BioNTech inks CAR-T partnership with Autolus

Feb. 8, 2024

BioNTech and UK-based biotech Autolus Therapeutics have announced a strategic collaboration aimed at advancing both companies’ autologous CAR-T programs towards commercialization.

In connection with the alliance, the companies entered into a license and option agreement and a securities purchase agreement.

Per the license and option agreement, BioNTech will make a cash payment of $50 million. In exchange, BioNTech will get access to Autolus’ commercial and clinical site network and manufacturing capacities in the UK and commercial supply infrastructure in order to accelerate the development of its experimental CAR-T thereapy, BNT211, in additional CLDN6+ tumor types.

BioNTech will support launch and expanded development of Autolus’ lead cell therapy candidate, obe-cel, and will receive a royalty on net sales. The CD19 CAR-T therapy is currently in the hands of regulators for approval in relapsed/refractory adult B-cell acute lymphoblastic leukemia.

Additionally, BioNTech will get co-commercialization options for Autolus’ AUTO1/22 and AUTO6NG programs and the option to access a suite of Autolus target binders and cell programming technologies to support BioNTech’s development of in vivo cell therapy and ADC candidates.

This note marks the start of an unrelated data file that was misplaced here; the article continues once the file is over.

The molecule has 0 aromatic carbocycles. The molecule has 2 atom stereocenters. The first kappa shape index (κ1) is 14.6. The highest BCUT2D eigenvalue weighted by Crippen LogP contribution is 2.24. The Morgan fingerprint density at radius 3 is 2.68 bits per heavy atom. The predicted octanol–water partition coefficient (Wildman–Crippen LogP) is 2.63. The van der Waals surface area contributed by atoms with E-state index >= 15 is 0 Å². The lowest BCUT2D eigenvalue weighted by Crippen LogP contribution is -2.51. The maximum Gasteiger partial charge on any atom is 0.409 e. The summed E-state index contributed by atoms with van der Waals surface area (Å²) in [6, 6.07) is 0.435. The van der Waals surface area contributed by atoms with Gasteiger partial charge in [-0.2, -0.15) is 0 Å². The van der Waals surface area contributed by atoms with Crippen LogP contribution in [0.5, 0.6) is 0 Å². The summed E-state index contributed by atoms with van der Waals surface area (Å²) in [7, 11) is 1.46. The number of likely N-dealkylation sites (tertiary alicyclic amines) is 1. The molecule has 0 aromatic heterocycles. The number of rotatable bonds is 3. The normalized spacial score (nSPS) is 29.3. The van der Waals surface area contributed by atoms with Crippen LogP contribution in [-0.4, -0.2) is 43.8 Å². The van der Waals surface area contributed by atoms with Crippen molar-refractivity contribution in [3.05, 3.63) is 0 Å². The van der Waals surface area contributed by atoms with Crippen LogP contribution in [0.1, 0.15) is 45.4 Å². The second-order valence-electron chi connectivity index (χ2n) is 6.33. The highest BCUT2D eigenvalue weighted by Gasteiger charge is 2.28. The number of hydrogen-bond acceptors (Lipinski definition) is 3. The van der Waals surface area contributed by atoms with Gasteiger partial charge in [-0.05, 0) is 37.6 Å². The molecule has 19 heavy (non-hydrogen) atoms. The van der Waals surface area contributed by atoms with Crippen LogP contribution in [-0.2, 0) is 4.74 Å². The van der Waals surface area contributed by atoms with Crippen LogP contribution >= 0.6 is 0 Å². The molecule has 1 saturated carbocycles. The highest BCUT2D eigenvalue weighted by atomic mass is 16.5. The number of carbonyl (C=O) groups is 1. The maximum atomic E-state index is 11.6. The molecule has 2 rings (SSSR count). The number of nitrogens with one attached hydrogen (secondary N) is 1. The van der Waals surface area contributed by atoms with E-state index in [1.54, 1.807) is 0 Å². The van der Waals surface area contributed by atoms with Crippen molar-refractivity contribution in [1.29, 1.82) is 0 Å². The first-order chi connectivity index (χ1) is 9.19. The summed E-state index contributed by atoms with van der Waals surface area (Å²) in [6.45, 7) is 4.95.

In terms of the securities purchase portion of the deal, BioNTech has agreed to buy $200 million of Autolus’ American depositary shares in a private placement. BioNTech will have the right to appoint a director to the Board of Autolus.

The collaboration is the latest in a spree of deal-making for BioNTech. Last month, the German biotech agreed to pay WuXi $20 million upfront for exclusive rights to two investigational monoclonal antibodies. In November, BioNTech signed a potential $1 billion deal with Zhuhai-based Biotheus to develop a bispecific antibody candidate against solid tumors. In October, BioNTech announced a potential $1 billion collaboration with China-based MediLink Therapeutics that centered on the development of an ADC targeting HER3.